However, the most important thing was that local information and help for the community was being broadcast. Some regular programmes returned, serving branches of the community generally not covered by national and local commercial stations. Programmes devoted to mental health, carers, those living with HIV or other specific heath matters, race, age and gender specific programming and hobbies and interests were being broadcast, giving people a chance to find ways to get them through the isolation of lockdown and discover new ideas to do in the home to boost their morale. Many of these programmes were initially discovered on social media as the schedules were still incorrect in the early months of lockdown, so it was a challenge to archive these shows, but over time patterns emerged and series became easier to follow and record.

National Radio Archive management system

Caption: National Radio Archive management system

One of the most important additions to the schedules were specific community programmes linked to COVID-19 itself and the help and advice that the health authorities within the community could provide the listeners. They also gave out helplines and gave ideas for leisure and fitness activities to help during lockdown. Stations such as Future Radio (Norwich), Resonance FM (South London), Academy FM (Folkestone), All FM (Manchester), Cornwall Hospital Broadcasting Network, Calon FM (Wrexham), Manx Radio (Isle of Man) and Radio Reverb (Brighton) broadcast such programmes, and Manx Radio also had their own government daily updates, along the same lines as Downing Street were giving out. BCB in Bradford adapted their local information show and added a further show in the afternoon to give out even more local information and stories. Siren Radio, based in the University of Lincoln, even broadcast virtual lectures for the students as term time neared its end.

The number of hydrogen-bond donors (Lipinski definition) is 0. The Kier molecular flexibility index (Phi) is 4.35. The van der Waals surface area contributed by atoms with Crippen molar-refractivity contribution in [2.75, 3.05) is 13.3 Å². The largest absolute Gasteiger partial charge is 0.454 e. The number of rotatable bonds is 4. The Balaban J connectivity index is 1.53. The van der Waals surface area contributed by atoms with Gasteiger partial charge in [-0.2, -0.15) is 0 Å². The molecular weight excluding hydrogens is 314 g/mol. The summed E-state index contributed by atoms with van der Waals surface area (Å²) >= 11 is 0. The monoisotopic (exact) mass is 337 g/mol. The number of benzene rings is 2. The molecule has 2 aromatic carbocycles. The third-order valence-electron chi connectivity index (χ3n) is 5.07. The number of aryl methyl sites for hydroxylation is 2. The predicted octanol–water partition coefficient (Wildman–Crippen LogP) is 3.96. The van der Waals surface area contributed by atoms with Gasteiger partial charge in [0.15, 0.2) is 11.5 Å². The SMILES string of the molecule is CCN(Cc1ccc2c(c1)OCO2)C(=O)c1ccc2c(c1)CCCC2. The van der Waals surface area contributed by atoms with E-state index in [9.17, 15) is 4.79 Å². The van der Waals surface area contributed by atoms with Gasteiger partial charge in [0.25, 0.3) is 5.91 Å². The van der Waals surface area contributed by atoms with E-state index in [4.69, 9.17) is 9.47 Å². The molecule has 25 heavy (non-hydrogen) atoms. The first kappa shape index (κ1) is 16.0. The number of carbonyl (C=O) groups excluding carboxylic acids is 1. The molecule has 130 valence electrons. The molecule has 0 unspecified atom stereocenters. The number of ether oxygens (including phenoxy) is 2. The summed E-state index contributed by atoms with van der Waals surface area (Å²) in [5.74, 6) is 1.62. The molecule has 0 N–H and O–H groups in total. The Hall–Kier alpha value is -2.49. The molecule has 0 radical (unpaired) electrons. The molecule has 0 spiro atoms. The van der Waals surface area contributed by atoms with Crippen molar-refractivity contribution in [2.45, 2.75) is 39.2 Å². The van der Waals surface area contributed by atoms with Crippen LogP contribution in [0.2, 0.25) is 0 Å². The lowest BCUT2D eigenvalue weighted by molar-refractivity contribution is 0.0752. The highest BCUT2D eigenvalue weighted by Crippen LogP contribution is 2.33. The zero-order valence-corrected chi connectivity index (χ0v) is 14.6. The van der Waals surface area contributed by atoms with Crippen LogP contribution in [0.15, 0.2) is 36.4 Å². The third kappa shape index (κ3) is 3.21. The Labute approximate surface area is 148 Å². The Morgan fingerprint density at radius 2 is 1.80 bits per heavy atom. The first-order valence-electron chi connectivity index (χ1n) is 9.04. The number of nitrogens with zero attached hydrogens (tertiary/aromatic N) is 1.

These were all archived, and as the lockdown continued, stations were swapped within the NRA, so that other stations responses to the pandemic could be recorded, whilst still maintaining the maximum of 50 stations that can be recorded from at any one time on the system. Some local festivals and outdoor events had to be cancelled, but they then became virtual events and were covered by the community stations, often broadcasting parts or all of the events. 24-hour marathon broadcasts were set up to raise money, and broadcasts in different languages found within the local area became available again on several stations.

As schedules had not been updated since March on many station websites, the programme information still had to be obtained from social media, causing problems with keeping on top of the broadcasts being taken. Some replaced scheduled programmes at the last minute, due to technical problems at presenters’ homes, or they were unable to record their show due to family issues. So, even the more reliable of station schedules could not guarantee to be 100% accurate. A lot of metadata became generic and detailed programme information was no longer available on shows that were previously rich in available details. Therefore, the research to find that data became more labour-intensive.

Then there were technical issues with our equipment to contend with. There would be some days when the remote access would drop out and the laptop would need to be restarted. There could be quite a gap before a connection could be re-established. Most of the time the connection was stable, but new working practices had to be adopted. Internet speeds could become an issue, with some tasks taking longer to perform than on previous days. Meetings with colleagues were held via Zoom; technical problems were handled remotely (the NRA’s main software provider, SCISYS, is based in Germany).